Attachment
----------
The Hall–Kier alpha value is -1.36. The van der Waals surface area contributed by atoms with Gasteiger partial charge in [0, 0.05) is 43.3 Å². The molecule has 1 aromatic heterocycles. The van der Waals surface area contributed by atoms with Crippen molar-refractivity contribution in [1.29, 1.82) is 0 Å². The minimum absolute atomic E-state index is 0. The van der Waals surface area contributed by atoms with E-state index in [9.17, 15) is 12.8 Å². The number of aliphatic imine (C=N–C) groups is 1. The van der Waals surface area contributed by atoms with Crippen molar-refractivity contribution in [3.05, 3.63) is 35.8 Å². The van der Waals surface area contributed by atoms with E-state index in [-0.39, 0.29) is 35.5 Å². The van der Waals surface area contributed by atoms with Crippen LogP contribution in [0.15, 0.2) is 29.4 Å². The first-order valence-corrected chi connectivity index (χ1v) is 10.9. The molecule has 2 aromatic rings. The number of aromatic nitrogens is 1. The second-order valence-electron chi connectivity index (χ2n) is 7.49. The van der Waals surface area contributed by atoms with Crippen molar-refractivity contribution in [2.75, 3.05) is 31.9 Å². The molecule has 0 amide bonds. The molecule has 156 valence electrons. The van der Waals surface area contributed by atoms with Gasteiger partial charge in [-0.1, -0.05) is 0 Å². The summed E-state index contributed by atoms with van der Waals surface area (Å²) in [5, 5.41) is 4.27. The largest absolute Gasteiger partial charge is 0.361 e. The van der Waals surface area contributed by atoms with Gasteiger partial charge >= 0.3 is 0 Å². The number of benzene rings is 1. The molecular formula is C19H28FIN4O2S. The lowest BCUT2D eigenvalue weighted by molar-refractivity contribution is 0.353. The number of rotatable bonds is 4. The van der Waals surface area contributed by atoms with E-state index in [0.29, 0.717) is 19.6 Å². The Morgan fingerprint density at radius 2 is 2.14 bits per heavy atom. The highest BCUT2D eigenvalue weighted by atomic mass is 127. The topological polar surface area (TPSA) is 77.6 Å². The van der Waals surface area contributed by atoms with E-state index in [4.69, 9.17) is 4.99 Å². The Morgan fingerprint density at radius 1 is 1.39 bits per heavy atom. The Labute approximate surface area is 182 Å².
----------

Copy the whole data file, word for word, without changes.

The Hall–Kier alpha value is -1.36. The van der Waals surface area contributed by atoms with Gasteiger partial charge in [0, 0.05) is 43.3 Å². The molecule has 1 aromatic heterocycles. The van der Waals surface area contributed by atoms with Crippen molar-refractivity contribution in [1.29, 1.82) is 0 Å². The minimum absolute atomic E-state index is 0. The van der Waals surface area contributed by atoms with E-state index in [9.17, 15) is 12.8 Å². The number of aliphatic imine (C=N–C) groups is 1. The van der Waals surface area contributed by atoms with Crippen molar-refractivity contribution in [3.05, 3.63) is 35.8 Å². The van der Waals surface area contributed by atoms with E-state index in [-0.39, 0.29) is 35.5 Å². The van der Waals surface area contributed by atoms with Crippen LogP contribution in [0.15, 0.2) is 29.4 Å². The first-order valence-corrected chi connectivity index (χ1v) is 10.9. The molecule has 2 aromatic rings. The number of aromatic nitrogens is 1. The second-order valence-electron chi connectivity index (χ2n) is 7.49. The van der Waals surface area contributed by atoms with Crippen molar-refractivity contribution in [2.75, 3.05) is 31.9 Å². The molecule has 0 amide bonds. The molecule has 156 valence electrons. The van der Waals surface area contributed by atoms with Gasteiger partial charge in [-0.1, -0.05) is 0 Å². The summed E-state index contributed by atoms with van der Waals surface area (Å²) in [5, 5.41) is 4.27. The largest absolute Gasteiger partial charge is 0.361 e. The van der Waals surface area contributed by atoms with Gasteiger partial charge >= 0.3 is 0 Å². The number of benzene rings is 1. The molecular formula is C19H28FIN4O2S. The lowest BCUT2D eigenvalue weighted by molar-refractivity contribution is 0.353. The number of rotatable bonds is 4. The van der Waals surface area contributed by atoms with E-state index in [0.29, 0.717) is 19.6 Å². The Morgan fingerprint density at radius 2 is 2.14 bits per heavy atom. The highest BCUT2D eigenvalue weighted by atomic mass is 127. The topological polar surface area (TPSA) is 77.6 Å². The van der Waals surface area contributed by atoms with E-state index in [4.69, 9.17) is 4.99 Å². The Morgan fingerprint density at radius 1 is 1.39 bits per heavy atom. The Labute approximate surface area is 182 Å².